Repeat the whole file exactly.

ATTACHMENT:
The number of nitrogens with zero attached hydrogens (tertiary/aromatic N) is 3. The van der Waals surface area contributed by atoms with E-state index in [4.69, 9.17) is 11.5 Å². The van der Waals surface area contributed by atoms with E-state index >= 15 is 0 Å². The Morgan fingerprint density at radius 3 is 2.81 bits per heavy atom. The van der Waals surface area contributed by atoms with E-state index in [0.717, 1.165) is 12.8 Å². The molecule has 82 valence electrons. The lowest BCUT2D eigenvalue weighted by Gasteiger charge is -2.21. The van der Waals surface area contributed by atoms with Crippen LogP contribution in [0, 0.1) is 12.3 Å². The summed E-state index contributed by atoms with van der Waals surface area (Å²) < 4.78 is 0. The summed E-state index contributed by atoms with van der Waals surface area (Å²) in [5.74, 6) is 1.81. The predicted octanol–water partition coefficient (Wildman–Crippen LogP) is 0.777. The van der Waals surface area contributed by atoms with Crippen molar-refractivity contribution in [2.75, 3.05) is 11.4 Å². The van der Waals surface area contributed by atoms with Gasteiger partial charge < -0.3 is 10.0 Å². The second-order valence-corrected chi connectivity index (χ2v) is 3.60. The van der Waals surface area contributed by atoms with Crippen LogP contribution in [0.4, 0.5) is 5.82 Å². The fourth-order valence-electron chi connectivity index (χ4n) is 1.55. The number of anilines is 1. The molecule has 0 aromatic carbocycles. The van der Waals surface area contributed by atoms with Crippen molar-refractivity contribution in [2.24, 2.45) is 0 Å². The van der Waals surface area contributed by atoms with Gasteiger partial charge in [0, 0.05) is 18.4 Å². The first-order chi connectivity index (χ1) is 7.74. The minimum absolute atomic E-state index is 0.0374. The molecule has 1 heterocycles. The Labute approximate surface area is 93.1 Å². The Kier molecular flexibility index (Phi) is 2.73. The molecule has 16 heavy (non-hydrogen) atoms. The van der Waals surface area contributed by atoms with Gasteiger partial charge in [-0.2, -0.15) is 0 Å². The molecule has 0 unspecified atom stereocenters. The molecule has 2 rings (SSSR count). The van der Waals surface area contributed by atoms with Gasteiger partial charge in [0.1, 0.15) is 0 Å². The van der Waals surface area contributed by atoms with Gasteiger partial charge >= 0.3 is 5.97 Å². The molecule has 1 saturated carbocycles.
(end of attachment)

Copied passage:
The number of nitrogens with zero attached hydrogens (tertiary/aromatic N) is 3. The van der Waals surface area contributed by atoms with E-state index in [4.69, 9.17) is 11.5 Å². The van der Waals surface area contributed by atoms with E-state index >= 15 is 0 Å². The Morgan fingerprint density at radius 3 is 2.81 bits per heavy atom. The van der Waals surface area contributed by atoms with E-state index in [0.717, 1.165) is 12.8 Å². The molecule has 82 valence electrons. The lowest BCUT2D eigenvalue weighted by Gasteiger charge is -2.21. The van der Waals surface area contributed by atoms with Crippen LogP contribution in [0, 0.1) is 12.3 Å². The summed E-state index contributed by atoms with van der Waals surface area (Å²) < 4.78 is 0. The summed E-state index contributed by atoms with van der Waals surface area (Å²) in [5.74, 6) is 1.81. The predicted octanol–water partition coefficient (Wildman–Crippen LogP) is 0.777. The van der Waals surface area contributed by atoms with Crippen molar-refractivity contribution in [2.75, 3.05) is 11.4 Å². The van der Waals surface area contributed by atoms with Gasteiger partial charge < -0.3 is 10.0 Å². The second-order valence-corrected chi connectivity index (χ2v) is 3.60. The van der Waals surface area contributed by atoms with Crippen LogP contribution in [0.4, 0.5) is 5.82 Å². The fourth-order valence-electron chi connectivity index (χ4n) is 1.55. The number of anilines is 1. The molecule has 0 aromatic carbocycles. The van der Waals surface area contributed by atoms with Crippen molar-refractivity contribution in [2.24, 2.45) is 0 Å². The van der Waals surface area contributed by atoms with Gasteiger partial charge in [0, 0.05) is 18.4 Å². The first-order chi connectivity index (χ1) is 7.74. The minimum absolute atomic E-state index is 0.0374. The molecule has 1 heterocycles. The Labute approximate surface area is 93.1 Å². The Kier molecular flexibility index (Phi) is 2.73. The molecule has 16 heavy (non-hydrogen) atoms. The van der Waals surface area contributed by atoms with Gasteiger partial charge in [-0.2, -0.15) is 0 Å². The molecule has 0 unspecified atom stereocenters. The molecule has 2 rings (SSSR count). The van der Waals surface area contributed by atoms with Gasteiger partial charge in [0.1, 0.15) is 0 Å². The van der Waals surface area contributed by atoms with Gasteiger partial charge >= 0.3 is 5.97 Å². The molecule has 1 saturated carbocycles.